Important update: Healthcare facilities
CDC has updated select ways to operate healthcare systems effectively in response to COVID-19 vaccination. Learn more
UPDATE
Given new evidence on the B.1.617.2 (Delta) variant, CDC has updated the guidance for fully vaccinated people. CDC recommends universal indoor masking for all teachers, staff, students, and visitors to K-12 schools, regardless of vaccination status. Children should return to full-time in-person learning in the fall with layered prevention strategies in place.
UPDATE
The White House announced that vaccines will be required for international travelers coming into the United States, with an effective date of November 8, 2021. For purposes of entry into the United States, vaccines accepted will include FDA approved or authorized and WHO Emergency Use Listing vaccines. More information is available here.
UPDATE
Travel requirements to enter the United States are changing, starting November 8, 2021. More information is available here.

Global COVID-19 Budget Factsheet

Global COVID-19 Budget Factsheet
Updated May 13, 2022

CDC’s ongoing global response to the COVID-19 pandemic reflects and builds on decades of global health partnerships. While the world is benefiting from the rapid development and deployment of effective vaccines, the emergence of variants has further emphasized the importance of vaccination, boosters, and ongoing prevention efforts to protect against COVID-19. To contribute to the global goal to vaccinate 70% of the world against COVID-19 by the end of 2022, the United States launched the Initiative for Global Vaccine Access (Global VAX), a whole-of-government effort to ensure that eligible populations receive COVID-19 vaccines. CDC is a key contributor to Global VAX pdf icon[PDF, 565K] and is also working to address inadequate surveillance and laboratory capacity to prevent overburdening of health systems.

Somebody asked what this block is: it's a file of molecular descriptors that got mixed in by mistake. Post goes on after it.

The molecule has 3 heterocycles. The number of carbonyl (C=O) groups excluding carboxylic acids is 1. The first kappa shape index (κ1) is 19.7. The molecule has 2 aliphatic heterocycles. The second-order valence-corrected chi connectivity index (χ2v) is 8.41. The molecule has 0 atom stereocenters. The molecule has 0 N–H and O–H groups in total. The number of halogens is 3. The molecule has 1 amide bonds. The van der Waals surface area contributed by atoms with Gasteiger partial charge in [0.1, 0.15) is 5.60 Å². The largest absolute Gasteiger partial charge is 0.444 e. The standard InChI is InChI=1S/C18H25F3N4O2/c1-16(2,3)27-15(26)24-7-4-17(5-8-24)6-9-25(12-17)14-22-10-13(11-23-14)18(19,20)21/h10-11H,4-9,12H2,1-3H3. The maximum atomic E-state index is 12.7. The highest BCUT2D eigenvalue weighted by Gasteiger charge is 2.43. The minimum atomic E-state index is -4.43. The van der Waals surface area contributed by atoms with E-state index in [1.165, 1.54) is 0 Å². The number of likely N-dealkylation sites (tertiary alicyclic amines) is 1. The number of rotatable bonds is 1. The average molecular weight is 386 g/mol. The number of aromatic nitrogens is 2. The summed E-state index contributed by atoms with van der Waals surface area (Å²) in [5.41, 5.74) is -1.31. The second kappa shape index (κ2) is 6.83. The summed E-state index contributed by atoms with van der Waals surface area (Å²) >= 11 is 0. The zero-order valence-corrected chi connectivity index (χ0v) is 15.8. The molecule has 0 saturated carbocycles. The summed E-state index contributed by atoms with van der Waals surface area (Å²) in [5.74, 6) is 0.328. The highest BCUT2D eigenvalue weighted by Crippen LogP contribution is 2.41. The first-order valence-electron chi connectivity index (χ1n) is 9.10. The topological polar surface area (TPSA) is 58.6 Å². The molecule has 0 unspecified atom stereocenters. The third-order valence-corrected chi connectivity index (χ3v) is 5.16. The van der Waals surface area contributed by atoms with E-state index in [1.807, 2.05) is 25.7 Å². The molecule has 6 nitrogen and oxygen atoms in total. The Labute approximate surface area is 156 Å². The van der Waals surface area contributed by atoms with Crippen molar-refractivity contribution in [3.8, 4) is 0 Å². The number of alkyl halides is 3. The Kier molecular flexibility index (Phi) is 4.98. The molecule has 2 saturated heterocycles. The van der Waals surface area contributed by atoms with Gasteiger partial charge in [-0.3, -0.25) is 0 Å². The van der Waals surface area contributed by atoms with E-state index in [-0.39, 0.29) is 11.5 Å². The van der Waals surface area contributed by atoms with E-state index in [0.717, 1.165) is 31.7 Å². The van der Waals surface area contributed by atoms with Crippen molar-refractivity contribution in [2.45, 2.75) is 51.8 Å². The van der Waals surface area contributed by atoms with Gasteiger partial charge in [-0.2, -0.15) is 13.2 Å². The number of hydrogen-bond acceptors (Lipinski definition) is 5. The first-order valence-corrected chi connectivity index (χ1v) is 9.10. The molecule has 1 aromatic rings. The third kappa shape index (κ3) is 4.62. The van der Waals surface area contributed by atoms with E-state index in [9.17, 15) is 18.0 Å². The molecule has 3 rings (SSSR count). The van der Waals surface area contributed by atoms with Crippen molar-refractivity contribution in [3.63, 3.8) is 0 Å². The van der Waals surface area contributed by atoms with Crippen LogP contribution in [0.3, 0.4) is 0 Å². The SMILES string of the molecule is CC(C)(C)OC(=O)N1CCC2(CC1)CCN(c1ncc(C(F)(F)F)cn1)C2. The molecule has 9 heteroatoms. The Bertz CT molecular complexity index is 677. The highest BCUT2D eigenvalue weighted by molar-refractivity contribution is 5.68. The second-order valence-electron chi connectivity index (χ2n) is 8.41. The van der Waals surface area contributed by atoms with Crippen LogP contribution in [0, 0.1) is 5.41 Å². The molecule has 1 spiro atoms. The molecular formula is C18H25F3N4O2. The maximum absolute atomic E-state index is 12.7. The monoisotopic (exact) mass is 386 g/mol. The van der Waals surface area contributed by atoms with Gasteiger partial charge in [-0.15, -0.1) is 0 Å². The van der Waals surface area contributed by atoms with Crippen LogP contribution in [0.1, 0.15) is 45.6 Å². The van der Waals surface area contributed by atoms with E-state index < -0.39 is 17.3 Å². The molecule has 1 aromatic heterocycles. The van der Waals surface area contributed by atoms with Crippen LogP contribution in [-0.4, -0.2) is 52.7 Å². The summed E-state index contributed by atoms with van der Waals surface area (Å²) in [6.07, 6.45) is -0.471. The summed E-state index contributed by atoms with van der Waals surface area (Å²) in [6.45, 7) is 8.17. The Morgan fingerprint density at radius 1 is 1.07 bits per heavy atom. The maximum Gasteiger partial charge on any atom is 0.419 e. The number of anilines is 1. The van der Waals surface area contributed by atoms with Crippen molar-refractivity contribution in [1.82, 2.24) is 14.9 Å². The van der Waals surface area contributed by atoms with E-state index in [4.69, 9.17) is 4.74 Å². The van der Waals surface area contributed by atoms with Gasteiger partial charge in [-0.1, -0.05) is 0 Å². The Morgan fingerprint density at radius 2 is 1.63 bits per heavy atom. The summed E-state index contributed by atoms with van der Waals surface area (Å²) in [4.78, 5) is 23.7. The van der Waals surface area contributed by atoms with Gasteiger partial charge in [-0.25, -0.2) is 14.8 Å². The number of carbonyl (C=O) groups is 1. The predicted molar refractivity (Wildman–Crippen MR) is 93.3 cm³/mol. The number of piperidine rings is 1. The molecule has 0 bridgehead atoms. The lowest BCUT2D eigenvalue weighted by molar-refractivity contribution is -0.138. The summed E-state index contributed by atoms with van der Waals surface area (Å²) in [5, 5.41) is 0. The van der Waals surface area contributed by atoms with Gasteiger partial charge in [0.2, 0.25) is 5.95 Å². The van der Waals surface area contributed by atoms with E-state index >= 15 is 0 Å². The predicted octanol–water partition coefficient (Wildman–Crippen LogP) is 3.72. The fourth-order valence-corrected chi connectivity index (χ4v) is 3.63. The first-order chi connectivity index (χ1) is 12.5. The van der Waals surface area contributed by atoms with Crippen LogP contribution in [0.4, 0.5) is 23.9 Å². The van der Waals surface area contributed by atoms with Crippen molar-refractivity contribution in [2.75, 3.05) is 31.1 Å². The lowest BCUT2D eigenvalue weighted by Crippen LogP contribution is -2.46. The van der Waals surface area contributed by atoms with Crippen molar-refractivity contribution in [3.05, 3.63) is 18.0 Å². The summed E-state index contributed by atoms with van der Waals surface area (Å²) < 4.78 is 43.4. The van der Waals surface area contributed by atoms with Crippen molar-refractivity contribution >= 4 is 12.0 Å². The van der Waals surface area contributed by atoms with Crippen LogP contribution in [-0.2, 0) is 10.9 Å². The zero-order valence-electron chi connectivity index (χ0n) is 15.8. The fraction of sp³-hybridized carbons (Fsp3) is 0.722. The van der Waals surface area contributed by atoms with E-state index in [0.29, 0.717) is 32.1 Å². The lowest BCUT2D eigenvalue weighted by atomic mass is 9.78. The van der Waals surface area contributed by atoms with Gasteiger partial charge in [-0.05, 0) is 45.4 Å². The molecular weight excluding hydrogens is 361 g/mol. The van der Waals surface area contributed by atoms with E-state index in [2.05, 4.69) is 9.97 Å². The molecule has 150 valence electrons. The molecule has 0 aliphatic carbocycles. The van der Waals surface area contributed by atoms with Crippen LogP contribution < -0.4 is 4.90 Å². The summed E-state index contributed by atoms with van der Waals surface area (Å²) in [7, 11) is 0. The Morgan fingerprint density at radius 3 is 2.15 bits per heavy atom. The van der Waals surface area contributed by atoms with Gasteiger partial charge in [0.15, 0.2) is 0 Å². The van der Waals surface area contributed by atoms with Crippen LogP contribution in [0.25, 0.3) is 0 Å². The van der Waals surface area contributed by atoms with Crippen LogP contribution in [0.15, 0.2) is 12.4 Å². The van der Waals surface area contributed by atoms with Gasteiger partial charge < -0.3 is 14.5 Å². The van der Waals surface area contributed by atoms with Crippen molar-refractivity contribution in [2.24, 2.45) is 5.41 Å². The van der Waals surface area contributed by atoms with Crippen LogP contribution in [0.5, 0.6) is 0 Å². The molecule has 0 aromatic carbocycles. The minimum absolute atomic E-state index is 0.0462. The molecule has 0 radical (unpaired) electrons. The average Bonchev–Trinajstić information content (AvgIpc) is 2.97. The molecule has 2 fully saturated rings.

CDC’s Response Goals and Objectives

CDC’s global response builds on its Strategy for Global Response to COVID-19 (2020-2023) to define program priorities, develop monitoring and evaluation criteria, and set targets for impact. The U.S. COVID-19 Global Response and Recovery Framework pdf icon[PDF, 317K]external icon provides overarching goals and objectives to end the pandemic, mitigate wider harms to people and societies, and strengthen global recovery and readiness for future pandemic threats.

CDC’s Strategy for Global Response to COVID-19 (2020–2023) are to:

    1. Strengthen capacity to plan for and deliver COVID-19 vaccines, and to evaluate vaccines and vaccination programs using timely, accurate data (Global VAX);
    2. Strengthen capacity at country and regional levels to prevent, detect, and respond to COVID-19 cases and future pandemic threats by:
      • Strengthening the global public health workforce
      • Strengthening surveillance and laboratory systems and modernizing data systems
    3. Prevent and mitigate COVID-19 transmission across borders, in communities, in healthcare facilities, and among healthcare workers;